(Onenewsnow.com) by Charlie Butts
The "hate crimes" bill approved recently by Congress could be a problem for broadcasters -- most importantly, Christian broadcasters -- now that it has been signed into law.
President Barack Obama has signed into law a measure that adds to the list of federal hate crimes attacks on people based on their sexual orientation. Congress approved the legislation last week as part of the $680-billion FY 2010 Defense Authorization bill. Appended to the hate crimes amendment was a statement ensuring that a religious leader or any other person cannot be prosecuted on the bases if his or her speech, beliefs, or association.
But Craig Parshall, chief counsel for National Religious Broadcasters (NRB), discounts that statement, pointing out that such laws in other countries have been used to silence people of faith. He believes the law approved by Congress is potentially dangerous as it relates to comments made about homosexuality or another religion.
"Under the criminal law of incitement, if something is said in a broadcast that another person uses as a motivation to go out and commit an act of what they call 'bodily injury' in the statute, then a broadcaster could be held criminally liable," he explains.
Or an outspoken broadcaster could be held to be co-conspirator, adds Parshall. He says the supposed bodily injury could be something as insignificant as someone being jostled during a rally or shoved in a protest march.Parshall acknowledges the amendment that was passed to provide some degree of protection for Christians, but points out that interpretations of such statements are ultimately left up to the court.
"And that's always a problem," he laments. "We have a court system that has been notorious for getting it wrong when it pits the power of government on one hand and the free exercise of religious rights of individuals on the other."
According to the NRB attorney, there could also be repercussions in agencies such as the Federal Communications Commission and the Internal Revenue Service. Parshall says the FCC, for example, could develop rules on what broadcasters can and cannot say about homosexuality, possibly jeopardizing their licenses.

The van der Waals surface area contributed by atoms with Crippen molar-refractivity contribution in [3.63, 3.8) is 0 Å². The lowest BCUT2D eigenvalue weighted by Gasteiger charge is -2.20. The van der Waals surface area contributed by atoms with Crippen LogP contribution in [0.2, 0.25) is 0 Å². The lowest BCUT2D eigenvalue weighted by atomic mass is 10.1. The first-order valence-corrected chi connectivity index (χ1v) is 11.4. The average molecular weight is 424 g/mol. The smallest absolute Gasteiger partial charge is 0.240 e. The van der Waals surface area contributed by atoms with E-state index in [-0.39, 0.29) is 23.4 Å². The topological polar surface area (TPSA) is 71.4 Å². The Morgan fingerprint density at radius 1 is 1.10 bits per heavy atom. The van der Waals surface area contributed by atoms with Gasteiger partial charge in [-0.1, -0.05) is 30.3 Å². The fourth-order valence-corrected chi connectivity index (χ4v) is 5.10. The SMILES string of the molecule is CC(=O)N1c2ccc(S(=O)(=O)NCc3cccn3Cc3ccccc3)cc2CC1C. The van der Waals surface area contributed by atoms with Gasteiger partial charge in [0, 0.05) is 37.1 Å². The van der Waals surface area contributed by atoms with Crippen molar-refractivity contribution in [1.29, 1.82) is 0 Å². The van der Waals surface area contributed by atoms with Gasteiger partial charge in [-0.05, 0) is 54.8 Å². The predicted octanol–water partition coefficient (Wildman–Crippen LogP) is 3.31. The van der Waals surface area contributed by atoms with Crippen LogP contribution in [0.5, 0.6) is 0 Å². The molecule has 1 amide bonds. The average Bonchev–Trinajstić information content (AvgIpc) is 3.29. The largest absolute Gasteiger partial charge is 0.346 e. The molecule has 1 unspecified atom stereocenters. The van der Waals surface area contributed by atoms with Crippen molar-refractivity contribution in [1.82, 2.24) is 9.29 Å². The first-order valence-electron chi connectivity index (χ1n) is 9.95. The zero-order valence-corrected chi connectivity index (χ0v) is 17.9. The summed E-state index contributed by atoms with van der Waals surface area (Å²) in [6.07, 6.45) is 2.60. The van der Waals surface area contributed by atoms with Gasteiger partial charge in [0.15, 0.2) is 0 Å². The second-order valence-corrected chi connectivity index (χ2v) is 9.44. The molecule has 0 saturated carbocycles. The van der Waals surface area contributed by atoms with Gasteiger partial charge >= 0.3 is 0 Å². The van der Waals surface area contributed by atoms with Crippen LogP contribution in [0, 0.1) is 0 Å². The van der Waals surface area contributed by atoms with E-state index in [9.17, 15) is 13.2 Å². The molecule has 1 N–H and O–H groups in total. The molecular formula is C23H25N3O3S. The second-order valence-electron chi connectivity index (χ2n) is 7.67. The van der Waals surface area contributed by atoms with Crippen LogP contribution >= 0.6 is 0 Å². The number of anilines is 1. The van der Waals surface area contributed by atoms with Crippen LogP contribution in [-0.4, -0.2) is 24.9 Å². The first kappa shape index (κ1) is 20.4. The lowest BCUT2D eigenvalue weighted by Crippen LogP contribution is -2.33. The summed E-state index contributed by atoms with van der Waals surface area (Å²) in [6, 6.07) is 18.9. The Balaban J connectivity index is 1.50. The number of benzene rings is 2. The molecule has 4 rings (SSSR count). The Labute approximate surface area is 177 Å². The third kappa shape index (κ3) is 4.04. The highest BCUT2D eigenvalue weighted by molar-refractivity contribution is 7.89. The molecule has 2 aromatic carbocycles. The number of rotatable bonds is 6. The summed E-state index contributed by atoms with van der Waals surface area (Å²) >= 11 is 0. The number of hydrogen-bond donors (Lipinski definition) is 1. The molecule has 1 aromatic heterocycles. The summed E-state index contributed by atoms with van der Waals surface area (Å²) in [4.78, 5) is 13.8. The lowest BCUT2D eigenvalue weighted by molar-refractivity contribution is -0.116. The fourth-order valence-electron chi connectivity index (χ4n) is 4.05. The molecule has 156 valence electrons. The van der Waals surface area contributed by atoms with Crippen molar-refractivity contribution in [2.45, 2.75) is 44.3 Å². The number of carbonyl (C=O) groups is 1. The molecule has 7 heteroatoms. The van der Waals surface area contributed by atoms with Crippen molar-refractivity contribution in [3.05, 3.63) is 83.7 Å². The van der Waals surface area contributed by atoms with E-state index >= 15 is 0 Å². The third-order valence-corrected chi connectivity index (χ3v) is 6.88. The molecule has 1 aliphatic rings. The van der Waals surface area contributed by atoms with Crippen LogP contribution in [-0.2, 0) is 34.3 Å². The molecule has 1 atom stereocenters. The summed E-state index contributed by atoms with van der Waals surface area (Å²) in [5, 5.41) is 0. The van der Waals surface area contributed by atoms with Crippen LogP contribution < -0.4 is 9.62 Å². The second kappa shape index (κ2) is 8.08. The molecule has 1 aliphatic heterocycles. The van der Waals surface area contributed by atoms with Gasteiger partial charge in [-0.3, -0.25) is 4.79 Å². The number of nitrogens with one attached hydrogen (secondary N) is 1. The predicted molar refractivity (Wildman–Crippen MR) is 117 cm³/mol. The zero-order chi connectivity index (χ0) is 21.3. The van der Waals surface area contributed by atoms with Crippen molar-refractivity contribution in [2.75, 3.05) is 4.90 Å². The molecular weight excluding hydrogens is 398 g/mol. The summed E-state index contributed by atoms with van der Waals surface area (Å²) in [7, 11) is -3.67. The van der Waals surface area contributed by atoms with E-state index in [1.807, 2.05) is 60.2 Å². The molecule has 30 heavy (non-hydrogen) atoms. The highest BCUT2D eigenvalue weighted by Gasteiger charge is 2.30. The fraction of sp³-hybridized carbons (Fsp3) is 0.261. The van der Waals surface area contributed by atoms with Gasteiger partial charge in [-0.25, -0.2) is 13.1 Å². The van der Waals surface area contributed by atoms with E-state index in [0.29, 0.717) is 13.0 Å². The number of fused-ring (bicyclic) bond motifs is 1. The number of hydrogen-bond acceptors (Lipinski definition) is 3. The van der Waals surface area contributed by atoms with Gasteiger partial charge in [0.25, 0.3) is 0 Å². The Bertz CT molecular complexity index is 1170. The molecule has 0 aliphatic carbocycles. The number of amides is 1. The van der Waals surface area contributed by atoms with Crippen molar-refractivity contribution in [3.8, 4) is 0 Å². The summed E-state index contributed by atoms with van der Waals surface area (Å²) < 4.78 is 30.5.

"Public school curriculum could be built entirely on the idea of what is illegal hate in our culture," says the attorney. "And our children could be indoctrinated [to believe that] if you criticize another religion or mention Jesus as being the only way, that's hateful--- [or] if you say that homosexuality is a sin, that's hateful."
And then there is the IRS, which Parshall says could apply the hate crimes law as a national policy on homosexuality and other world religions.
"And [they] could start taking a look at Christian non-profit ministries and [telling them if they] want to be tax exempt, [they] can't speak hatefully about other groups," he suggests. "That would be defined as not criticizing Islam or not being critical of the homosexual lifestyle. Those are just a few of the ripple-out effects."
Parshall contends that an examination of the motive behind the hate crimes law reveals it is not about hate -- and will have no effect on stopping crime, because that is already outlawed in all 50 states. In his opinion, it is designed to shut up the opposition -- Christians specifically -- and close down any debate against the homosexual lifestyle.
The NRB spokesman does expect lawsuits to be filed against the hate crimes law after it is signed.